October Monthly Review
A summary of key events and market trends during the month of October.
October saw a continuing of the narrow trading ranges across most asset markets
European indices were again the main underperformers, with the Eurostoxx index losing over 7% last month, mostly due to increased fears over the second wave of covid cases
It is now all about which way the chips fall as a result of the US elections
The continuing severity of the fresh wave of COVID-19 infections will lead to another lull in economic performance; the slack created will likely get offset with further central bank stimulus
Joe Biden leads Donald Trump by some 8 points in the national polling averages and by smaller, but still healthy, margins in the key swing states.
Will 2020 see a repeat of 2016 with a surprise victory for President Trump?
“Holding pattern” is probably what best describes the price action in the FX markets for the month of October; as well as for asset prices in general. The Dollar Index (DXY) appreciated all of two tenths of a percentage point while the Nasdaq did a bit of a round trip back to close to the highs of the year and closed down some three percent for the year.
We are now a day away from the action from the US elections and this promises to be interesting month based on how the results come through. President Trump continues to cast doubt on a potential loss and both sides are lawyering-up for what might just be a messy show-down. Whether the outcome finally is or isn’t contentious will primarily depend on the margin of victory.
The average US national poll shows Vice President Joe Biden leading by around 10 points. President Trump’s initial debate performance and subsequent coronavirus infection led to bump in VP Biden’s lead and that has held steady ever since. The third debate did not manage to dent that lead, nor did stories of Hunter Biden’s emails. Across the board, President Trump is seeing weaker support compared to his performance in 2016. Apart from the Presidential election the focus will be on the Senate and the million-dollar question of whether or not the Democrats manage to take control of that chamber. Polls here too indicate a strong showing by the Democrats and similar for the House elections.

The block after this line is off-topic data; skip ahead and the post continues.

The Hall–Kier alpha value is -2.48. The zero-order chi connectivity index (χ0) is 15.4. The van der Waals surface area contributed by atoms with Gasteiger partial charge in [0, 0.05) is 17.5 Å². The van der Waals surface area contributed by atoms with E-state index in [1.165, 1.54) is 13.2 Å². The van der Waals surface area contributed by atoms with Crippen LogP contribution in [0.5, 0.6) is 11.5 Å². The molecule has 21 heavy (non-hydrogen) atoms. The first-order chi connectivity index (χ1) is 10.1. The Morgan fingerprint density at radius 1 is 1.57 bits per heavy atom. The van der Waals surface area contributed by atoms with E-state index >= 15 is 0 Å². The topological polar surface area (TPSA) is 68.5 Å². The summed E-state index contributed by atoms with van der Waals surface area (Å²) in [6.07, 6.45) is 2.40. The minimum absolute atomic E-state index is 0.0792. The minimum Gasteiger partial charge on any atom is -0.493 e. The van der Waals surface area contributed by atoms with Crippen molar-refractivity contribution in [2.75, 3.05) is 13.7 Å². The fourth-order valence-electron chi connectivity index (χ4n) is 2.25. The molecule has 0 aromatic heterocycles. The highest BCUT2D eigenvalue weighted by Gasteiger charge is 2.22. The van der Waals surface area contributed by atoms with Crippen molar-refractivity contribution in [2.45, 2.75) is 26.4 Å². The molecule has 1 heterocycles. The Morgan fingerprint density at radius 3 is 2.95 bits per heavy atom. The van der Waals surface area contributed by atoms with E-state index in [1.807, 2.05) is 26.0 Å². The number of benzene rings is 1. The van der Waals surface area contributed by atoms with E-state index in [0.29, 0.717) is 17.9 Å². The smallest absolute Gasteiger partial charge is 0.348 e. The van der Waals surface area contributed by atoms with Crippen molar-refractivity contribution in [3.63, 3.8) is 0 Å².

Gaming a “Blue Wave” scenario is important from the perspective of understanding the make-up of the next Congress; a Presidency, House and Senate controlled by the Democrats has strong implications for the size of any stimulus package as well as suggesting the likely beneficiaries. Key elements of Candidate Biden’s proposals have been focused on a COVID-19 response, infrastructure and clean energy. The path of passage of these stimulus proposals should be easy in this scenario where the Democrats control Congress and the Presidency.
Other scenarios of a mixed Congress (the House very likely continues under Democratic leadership) leads to more muted stimulus responses and a different set of spending priorities.
As a final point, analogously and for some historical perspective, Ronald Reagan led Jimmy Carter by 47 to 44 points heading into the elections in 1980, went on to win 51 to 41 and in the process took 489 of the 538 electoral college votes. There has been some talk of a “Blue Wave” and now it’s time to leave the polls behind and wait for the results to flood in, or trickle in, depending on which state we are talking about.
While recent GDP data releases show economic growth bouncing back the recent strong spike in cases in Europe and the North America doesn’t bode well for economic activity going forward and the ECB has now signaled a desire to provide further support for the economy. The Federal Reserve meets Thursday and given the likely hit to the economy for the quarter might wish to signal similarly.
The sell-off in equity markets led to a resultant spike in equity volatility and the way this evolves will be driven by the political environment and the central bank response to any market nervousness.
At a broad level, valuations continue to be rich for companies delivering strong growth and profit margins, and attractive for companies that do not fall in that category. The value / growth conundrum, made more pronounced by the coronavirus, continues and striking the right balance of which companies to own and at what price drives a fair part of our discussions and resultant allocations.
Our longer-term views on the equity, fixed income and foreign exchange markets remain unchanged.